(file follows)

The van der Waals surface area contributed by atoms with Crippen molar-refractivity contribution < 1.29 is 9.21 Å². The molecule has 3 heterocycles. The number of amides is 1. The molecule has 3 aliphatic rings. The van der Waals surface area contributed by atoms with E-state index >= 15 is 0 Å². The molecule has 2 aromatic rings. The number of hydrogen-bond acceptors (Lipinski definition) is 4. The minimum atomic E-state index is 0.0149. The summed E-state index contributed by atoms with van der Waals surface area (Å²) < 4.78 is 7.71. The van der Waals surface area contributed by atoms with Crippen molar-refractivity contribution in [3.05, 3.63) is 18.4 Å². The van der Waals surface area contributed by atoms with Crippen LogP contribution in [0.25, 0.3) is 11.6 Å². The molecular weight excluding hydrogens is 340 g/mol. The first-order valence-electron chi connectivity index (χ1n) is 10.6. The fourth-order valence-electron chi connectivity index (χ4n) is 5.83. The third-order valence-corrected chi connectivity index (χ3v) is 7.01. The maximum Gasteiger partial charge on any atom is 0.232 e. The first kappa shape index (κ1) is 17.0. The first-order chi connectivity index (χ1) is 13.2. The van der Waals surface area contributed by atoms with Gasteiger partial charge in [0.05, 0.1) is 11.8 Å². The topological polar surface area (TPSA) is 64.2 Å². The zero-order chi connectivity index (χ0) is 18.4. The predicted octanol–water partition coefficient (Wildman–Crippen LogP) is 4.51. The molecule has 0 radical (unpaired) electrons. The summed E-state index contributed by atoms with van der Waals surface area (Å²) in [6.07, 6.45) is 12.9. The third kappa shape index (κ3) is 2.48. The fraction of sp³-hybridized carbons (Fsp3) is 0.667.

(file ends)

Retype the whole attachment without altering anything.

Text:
The van der Waals surface area contributed by atoms with Crippen molar-refractivity contribution < 1.29 is 9.21 Å². The molecule has 3 heterocycles. The number of amides is 1. The molecule has 3 aliphatic rings. The van der Waals surface area contributed by atoms with E-state index >= 15 is 0 Å². The molecule has 2 aromatic rings. The number of hydrogen-bond acceptors (Lipinski definition) is 4. The minimum atomic E-state index is 0.0149. The summed E-state index contributed by atoms with van der Waals surface area (Å²) < 4.78 is 7.71. The van der Waals surface area contributed by atoms with Crippen molar-refractivity contribution in [3.05, 3.63) is 18.4 Å². The van der Waals surface area contributed by atoms with Crippen LogP contribution in [0.25, 0.3) is 11.6 Å². The molecular weight excluding hydrogens is 340 g/mol. The first-order valence-electron chi connectivity index (χ1n) is 10.6. The fourth-order valence-electron chi connectivity index (χ4n) is 5.83. The third-order valence-corrected chi connectivity index (χ3v) is 7.01. The maximum Gasteiger partial charge on any atom is 0.232 e. The first kappa shape index (κ1) is 17.0. The first-order chi connectivity index (χ1) is 13.2. The van der Waals surface area contributed by atoms with Gasteiger partial charge in [0.05, 0.1) is 11.8 Å². The topological polar surface area (TPSA) is 64.2 Å². The zero-order chi connectivity index (χ0) is 18.4. The predicted octanol–water partition coefficient (Wildman–Crippen LogP) is 4.51. The molecule has 0 radical (unpaired) electrons. The summed E-state index contributed by atoms with van der Waals surface area (Å²) in [6.07, 6.45) is 12.9. The third kappa shape index (κ3) is 2.48. The fraction of sp³-hybridized carbons (Fsp3) is 0.667.